Reclaimed lumber is hands-down the best choice for your lumber needs. Reclaimed wood has become an increasingly popular choice for architectural finishes including cabinets, flooring, siding, fencing, and furniture.
I’ve used reclaimed lumber for framing (used Douglas fir framing lumber), kitchen countertops (deconstructed maple bowling lanes), trim (the old backing boards for lathe and plaster sanded smooth), raised garden beds (old cedar fencing), and much more.
Reusing lumber is the best choice for the environment, too. This is a step above Forest Stewardship Council (FSC) certified lumber. With reclaimed lumber we make use of a product already manufactured and, in many cases, keep that product from going to a landfill.
I’m sure your choice to use reclaimed barn wood is driven by both the environmental benefits and the beauty of the wood itself. Reclaimed older wood often has a rich character with patinas and imperfections that add to the aesthetic. There’s nothing like old, well cared for wood to warm up the feeling of a room.
But your question is about safety. Yes, old lumber is safe. And it is much safer than many other products used for cabinetry, like MDF board. Many new composite products have formaldehyde and other toxins in the glues that bind them. You don’t have to worry about that with old barn wood.
Occasionally, there are some concerns that you may come across when handling old lumber.
Old, painted lumber (before 1978) may have lead-based paint on it that should be carefully removed and properly disposed of (or painted over so it is sealed in). You can buy inexpensive test kits for lead at most local hardware stores and learn in a matter of minutes if the paint is likely to contain lead.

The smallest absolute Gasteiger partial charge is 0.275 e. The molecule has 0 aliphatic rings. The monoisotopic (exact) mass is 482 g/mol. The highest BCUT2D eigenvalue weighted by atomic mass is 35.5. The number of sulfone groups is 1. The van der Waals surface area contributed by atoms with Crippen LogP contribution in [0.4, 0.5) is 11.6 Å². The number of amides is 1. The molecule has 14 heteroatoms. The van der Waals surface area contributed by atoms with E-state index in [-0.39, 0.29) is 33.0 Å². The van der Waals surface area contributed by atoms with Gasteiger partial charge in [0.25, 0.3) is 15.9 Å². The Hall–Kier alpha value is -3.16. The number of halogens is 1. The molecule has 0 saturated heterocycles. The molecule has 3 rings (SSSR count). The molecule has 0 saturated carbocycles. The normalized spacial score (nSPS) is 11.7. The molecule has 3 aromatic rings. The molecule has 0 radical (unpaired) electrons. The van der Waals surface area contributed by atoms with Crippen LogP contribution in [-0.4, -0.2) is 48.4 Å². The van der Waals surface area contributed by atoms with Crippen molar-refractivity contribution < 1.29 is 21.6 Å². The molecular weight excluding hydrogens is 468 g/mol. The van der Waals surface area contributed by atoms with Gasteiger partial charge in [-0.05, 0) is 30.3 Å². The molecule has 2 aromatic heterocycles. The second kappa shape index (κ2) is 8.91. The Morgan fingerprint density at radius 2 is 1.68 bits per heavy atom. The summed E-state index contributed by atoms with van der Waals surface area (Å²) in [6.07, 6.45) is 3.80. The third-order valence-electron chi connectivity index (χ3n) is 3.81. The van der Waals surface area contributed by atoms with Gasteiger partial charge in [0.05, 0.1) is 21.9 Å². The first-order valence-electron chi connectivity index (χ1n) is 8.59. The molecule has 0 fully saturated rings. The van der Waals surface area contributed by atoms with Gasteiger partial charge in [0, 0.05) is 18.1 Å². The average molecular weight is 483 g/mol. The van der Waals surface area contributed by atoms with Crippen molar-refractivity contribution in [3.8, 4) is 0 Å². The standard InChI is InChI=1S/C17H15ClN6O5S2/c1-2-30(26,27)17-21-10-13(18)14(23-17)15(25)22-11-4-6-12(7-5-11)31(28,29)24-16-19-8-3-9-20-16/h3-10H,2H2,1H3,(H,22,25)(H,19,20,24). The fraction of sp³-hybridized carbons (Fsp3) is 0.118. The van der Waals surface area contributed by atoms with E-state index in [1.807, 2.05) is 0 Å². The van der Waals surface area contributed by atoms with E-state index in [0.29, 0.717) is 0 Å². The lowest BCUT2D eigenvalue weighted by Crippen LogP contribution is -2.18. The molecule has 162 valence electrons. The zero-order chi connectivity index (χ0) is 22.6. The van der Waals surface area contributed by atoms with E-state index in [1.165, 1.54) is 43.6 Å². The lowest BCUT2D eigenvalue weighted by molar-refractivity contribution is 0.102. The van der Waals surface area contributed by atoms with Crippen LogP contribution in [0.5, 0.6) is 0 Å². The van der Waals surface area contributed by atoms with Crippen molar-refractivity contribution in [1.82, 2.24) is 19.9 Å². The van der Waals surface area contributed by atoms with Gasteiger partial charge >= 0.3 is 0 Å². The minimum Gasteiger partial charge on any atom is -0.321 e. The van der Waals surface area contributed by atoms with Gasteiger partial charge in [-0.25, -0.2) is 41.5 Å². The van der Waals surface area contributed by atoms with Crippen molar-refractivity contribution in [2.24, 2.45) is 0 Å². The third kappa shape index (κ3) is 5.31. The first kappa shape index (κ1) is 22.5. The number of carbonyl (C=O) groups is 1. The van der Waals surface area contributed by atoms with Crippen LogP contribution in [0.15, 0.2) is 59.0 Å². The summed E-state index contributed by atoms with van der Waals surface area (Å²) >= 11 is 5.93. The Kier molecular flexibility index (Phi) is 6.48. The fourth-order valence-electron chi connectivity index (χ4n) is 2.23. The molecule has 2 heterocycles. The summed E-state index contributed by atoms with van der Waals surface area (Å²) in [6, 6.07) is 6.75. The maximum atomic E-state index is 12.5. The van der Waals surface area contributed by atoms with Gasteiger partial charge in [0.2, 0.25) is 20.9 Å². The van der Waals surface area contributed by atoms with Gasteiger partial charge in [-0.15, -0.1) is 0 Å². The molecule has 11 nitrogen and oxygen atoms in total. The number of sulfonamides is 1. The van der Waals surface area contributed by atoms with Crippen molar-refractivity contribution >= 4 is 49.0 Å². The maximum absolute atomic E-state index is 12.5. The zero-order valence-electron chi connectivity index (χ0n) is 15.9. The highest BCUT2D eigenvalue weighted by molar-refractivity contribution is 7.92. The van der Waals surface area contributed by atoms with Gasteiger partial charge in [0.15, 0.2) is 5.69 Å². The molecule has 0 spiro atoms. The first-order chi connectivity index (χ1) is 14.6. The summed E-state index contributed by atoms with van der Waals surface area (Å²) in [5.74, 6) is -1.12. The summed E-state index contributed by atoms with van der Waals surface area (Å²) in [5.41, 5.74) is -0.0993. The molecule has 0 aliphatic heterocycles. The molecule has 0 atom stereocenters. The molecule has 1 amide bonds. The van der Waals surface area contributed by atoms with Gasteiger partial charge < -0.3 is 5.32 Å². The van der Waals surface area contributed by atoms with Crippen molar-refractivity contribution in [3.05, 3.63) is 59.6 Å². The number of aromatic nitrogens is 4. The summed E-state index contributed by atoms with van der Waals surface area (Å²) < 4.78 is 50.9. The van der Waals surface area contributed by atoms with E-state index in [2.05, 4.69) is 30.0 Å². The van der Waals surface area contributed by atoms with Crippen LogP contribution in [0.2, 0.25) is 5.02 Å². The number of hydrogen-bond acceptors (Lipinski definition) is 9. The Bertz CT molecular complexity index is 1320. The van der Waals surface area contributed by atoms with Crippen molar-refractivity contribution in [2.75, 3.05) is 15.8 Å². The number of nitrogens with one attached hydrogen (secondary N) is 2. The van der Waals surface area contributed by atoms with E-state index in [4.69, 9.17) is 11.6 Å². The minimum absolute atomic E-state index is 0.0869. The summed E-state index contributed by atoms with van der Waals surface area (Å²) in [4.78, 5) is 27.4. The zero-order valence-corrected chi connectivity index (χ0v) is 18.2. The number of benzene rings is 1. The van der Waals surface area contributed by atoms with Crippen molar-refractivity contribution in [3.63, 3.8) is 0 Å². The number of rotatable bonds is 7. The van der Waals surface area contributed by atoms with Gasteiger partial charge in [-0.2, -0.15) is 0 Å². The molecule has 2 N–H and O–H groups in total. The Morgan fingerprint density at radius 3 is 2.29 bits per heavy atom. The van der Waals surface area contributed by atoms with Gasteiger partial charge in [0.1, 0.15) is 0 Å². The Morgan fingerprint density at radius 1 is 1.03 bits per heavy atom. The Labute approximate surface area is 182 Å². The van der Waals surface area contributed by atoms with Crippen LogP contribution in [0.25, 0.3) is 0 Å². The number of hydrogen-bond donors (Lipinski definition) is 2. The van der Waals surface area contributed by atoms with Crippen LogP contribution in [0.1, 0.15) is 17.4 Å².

Old lumber that has been pressure treated may have been treated with toxic chemicals that wouldn’t even be allowed under present-day laws. So if you told me you were going to use railroad ties or coal tar creosote-treated utility poles (containing known carcinogens) for your green kitchen cabinets, I’d have concerns. But barn wood should be free of those toxins.
A good general rule is this: If the lumber you are repurposing came from wood that was treated for wet environments (marine lumber, or lumber meant to sit on or in the soil), then you probably don’t want to use it again indoors. But if the lumber was above-ground framing or siding and doesn’t contain lead-based paint, then I think it is perfect for your kitchen cabinets and other projects.
We can usually see when wood has been treated. Paint is easy to spot. And we’d all be wary of the blackish goo on railroad ties. If the lumber you are using looks like raw lumber without any readily visible finish, then I think you can proceed safely.
Most barn wood is simply that... old raw wood that has been beautifully weathered for many years. If it was stained or sealed many years ago, at least the wood has had a long time to offgas. If there is an old finish on the wood that you don’t want, you can strip and sand the wood before reusing it. I had to strip the high-gloss finish off the bowling lanes I reused as kitchen cabinets until I had a raw maple butcher block.
My reclaimed bowling lanes came from Resource Conservation Group. They also sell barn wood and lots of other reclaimed lumber. Craigslist and Ebay are two other good sources to use to shop for used lumber.